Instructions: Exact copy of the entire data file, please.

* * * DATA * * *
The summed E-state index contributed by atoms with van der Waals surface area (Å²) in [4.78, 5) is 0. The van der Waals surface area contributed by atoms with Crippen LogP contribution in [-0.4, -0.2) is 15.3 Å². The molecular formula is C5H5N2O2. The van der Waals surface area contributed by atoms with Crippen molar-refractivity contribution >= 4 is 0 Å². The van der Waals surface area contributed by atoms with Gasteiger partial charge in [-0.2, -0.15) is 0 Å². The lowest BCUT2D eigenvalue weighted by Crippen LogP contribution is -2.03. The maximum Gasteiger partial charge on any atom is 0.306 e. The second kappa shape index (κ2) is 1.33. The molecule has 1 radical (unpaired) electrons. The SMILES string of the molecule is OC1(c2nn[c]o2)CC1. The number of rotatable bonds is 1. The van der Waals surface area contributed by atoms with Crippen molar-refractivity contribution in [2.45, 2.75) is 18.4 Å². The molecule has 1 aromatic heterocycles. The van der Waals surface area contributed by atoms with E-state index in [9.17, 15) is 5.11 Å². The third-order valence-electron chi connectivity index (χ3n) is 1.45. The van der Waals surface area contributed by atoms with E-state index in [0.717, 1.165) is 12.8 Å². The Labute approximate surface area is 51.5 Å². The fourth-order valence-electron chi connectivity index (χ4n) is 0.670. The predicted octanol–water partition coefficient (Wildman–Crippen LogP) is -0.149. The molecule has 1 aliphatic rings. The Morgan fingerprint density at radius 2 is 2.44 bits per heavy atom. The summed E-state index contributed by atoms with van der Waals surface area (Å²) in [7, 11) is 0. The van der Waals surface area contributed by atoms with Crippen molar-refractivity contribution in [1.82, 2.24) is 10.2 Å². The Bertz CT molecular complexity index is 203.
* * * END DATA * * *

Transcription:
The summed E-state index contributed by atoms with van der Waals surface area (Å²) in [4.78, 5) is 0. The van der Waals surface area contributed by atoms with Crippen LogP contribution in [-0.4, -0.2) is 15.3 Å². The molecular formula is C5H5N2O2. The van der Waals surface area contributed by atoms with Crippen molar-refractivity contribution >= 4 is 0 Å². The van der Waals surface area contributed by atoms with Gasteiger partial charge in [-0.2, -0.15) is 0 Å². The lowest BCUT2D eigenvalue weighted by Crippen LogP contribution is -2.03. The maximum Gasteiger partial charge on any atom is 0.306 e. The second kappa shape index (κ2) is 1.33. The molecule has 1 radical (unpaired) electrons. The SMILES string of the molecule is OC1(c2nn[c]o2)CC1. The number of rotatable bonds is 1. The van der Waals surface area contributed by atoms with Crippen molar-refractivity contribution in [2.45, 2.75) is 18.4 Å². The molecule has 1 aromatic heterocycles. The van der Waals surface area contributed by atoms with E-state index in [9.17, 15) is 5.11 Å². The third-order valence-electron chi connectivity index (χ3n) is 1.45. The van der Waals surface area contributed by atoms with E-state index in [0.717, 1.165) is 12.8 Å². The Labute approximate surface area is 51.5 Å². The fourth-order valence-electron chi connectivity index (χ4n) is 0.670. The predicted octanol–water partition coefficient (Wildman–Crippen LogP) is -0.149. The molecule has 1 aliphatic rings. The Morgan fingerprint density at radius 2 is 2.44 bits per heavy atom. The summed E-state index contributed by atoms with van der Waals surface area (Å²) in [7, 11) is 0. The van der Waals surface area contributed by atoms with Crippen molar-refractivity contribution in [1.82, 2.24) is 10.2 Å². The Bertz CT molecular complexity index is 203.